Spend enough time in hotels and you’ll realise that your needs are varied and many.
Unless you’re getting five-star treatment, living away from home can be a frustrating experience at the best of times. At the worst, it can be total hell.
Any modern, reputable hotel should at least have the primary level needs well catered for.
Those addressing the basic rights of any person paying money for shelter including, security, cleanliness, food, warmth and a reasonable level of personal comfort.
It’s scary how many establishments don’t meet these basics, but hey, that’s a different story.
I’m focusing on what’s often referred to as secondary level needs, areas where hotels have real potential to differentiate and ones that can be easily enriched with extra attention from the staff, the physical design of the hotel spaces and, increasingly so nowadays, through the use of digital service touchpoints.
Over the years I’ve boiled it down to four mega needs that all hotels should strive to meet if they want to delight their guests:
If you run a hotel and are serious about innovation in the digital space, this series of articles will cover each need and expand on what can be done to maximise the impact and increase guest loyalty.
I’m starting with one of the most important, and often the most overlooked by large chain hotels. Although experts in mass standardisation, they lose the battle against the smaller boutique independents that build brands around community and belonging.
I’d like to start with covering the need for recognition and how digital can consistently deliver.
Hello Mr Schubert, so nice to see you again.
It’s always a nice message to hear. There’s something so human about this and when delivered well it can have a huge impact on how you feel about the person or company.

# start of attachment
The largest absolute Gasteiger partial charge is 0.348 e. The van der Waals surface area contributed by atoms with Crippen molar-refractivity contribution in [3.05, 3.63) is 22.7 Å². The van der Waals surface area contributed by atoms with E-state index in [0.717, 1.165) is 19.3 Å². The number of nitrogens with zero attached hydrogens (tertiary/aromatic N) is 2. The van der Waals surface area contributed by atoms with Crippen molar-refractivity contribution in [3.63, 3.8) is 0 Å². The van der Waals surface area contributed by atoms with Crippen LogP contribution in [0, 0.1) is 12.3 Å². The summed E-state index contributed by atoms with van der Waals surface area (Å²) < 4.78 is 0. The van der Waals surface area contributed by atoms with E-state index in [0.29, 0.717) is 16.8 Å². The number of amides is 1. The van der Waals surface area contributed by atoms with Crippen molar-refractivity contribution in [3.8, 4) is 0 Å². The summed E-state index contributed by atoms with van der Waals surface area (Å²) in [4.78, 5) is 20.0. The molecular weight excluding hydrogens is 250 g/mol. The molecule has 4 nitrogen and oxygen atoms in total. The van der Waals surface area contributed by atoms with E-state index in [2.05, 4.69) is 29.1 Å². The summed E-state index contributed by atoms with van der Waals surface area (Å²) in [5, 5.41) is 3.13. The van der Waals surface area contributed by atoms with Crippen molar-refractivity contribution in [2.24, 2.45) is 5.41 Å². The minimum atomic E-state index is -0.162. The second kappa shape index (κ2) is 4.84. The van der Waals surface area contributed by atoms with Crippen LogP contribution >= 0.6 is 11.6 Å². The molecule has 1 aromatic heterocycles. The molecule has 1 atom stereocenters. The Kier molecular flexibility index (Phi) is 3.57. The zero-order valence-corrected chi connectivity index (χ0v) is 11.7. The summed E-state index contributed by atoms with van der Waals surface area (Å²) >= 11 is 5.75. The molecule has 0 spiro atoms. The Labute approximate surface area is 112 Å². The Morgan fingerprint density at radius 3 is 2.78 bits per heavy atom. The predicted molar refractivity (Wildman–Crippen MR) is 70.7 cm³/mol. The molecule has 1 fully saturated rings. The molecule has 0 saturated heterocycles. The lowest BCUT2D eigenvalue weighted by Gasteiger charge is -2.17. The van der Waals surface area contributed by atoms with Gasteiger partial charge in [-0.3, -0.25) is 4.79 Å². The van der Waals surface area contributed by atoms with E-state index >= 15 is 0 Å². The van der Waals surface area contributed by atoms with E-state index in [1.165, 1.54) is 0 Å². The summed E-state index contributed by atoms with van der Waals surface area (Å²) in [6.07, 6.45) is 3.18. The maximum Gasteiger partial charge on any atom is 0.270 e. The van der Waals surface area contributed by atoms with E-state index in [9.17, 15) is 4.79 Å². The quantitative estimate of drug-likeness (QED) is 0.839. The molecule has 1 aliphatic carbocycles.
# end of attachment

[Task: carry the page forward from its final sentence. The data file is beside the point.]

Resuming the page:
Unfortunately in a big busy hotel, even if you stay twice a week, the staff members work shifts and change quite frequently.
They may not have even met you and often overlook this simple but powerful message.
In these instances, digital can really deliver by addressing this need with automated dialogue direct to the guests mobile when they step into the lobby.
Take for instance the familiar boarding pass text before you fly from your airline.
The same technology could be used to deliver all manner of contextual messages. Seems like an easy win right? Surprising then how few hotels have made this a reality.
Another important area for delivering recognition is through appreciation of guest loyalty.
Being able to reward guests with a human touch and true contextual value, rather than the traditional level-based numbers game.
With a truly integrated digital system, hotel staff can act on guest behaviour and purchase data, giving back in ways that are more personal.
Imagine for example, having a bottle of your favourite wine waiting in your room as a thank you for your repeated custom.
Having an understanding of your guest’s digital footprint during their stay helps you to service them better. You can bet re-booking rates go through the roof with this level of contextual recognition.
Christian Lunden, Head of Future Business at Nordic Choice Hotels, owners of over 185 properties across Scandinavia, acknowledges that:
Recognition is at the core of a good hotel experience. It’s as important for us as hoteliers as it is for our guests. If we don’t know our guest we cannot give them the unique service they deserve, and guests will not feel special and seen.
Guests like to be treated as VIP’s, no matter if they have face-to-face contact or a digital connection with us. I see a huge potential to do this even better in the future from early dialogue via social media. Social media will play an increasingly central role in the customer service efforts of hospitality brands.
Interestingly Nordic Choice Hotels has found that simply by recognising guests on social media before, during and after their stay it created a positive engagement with guests and increased a sense of loyalty through digital conversations.
Nordic Choice Hotels is now working with a new type of WiFi login at some of its properties, where a guest can connect through their social networks.
This means that it now has a digital capability of getting to know a guest better and can later recognise them and deliver a personal greeting when they might be visiting the hotel’s website from the comfort of their own home.
This sort of digital recognition can, according to technology provider Voyat, have a 7x ROI in monthly direct bookings.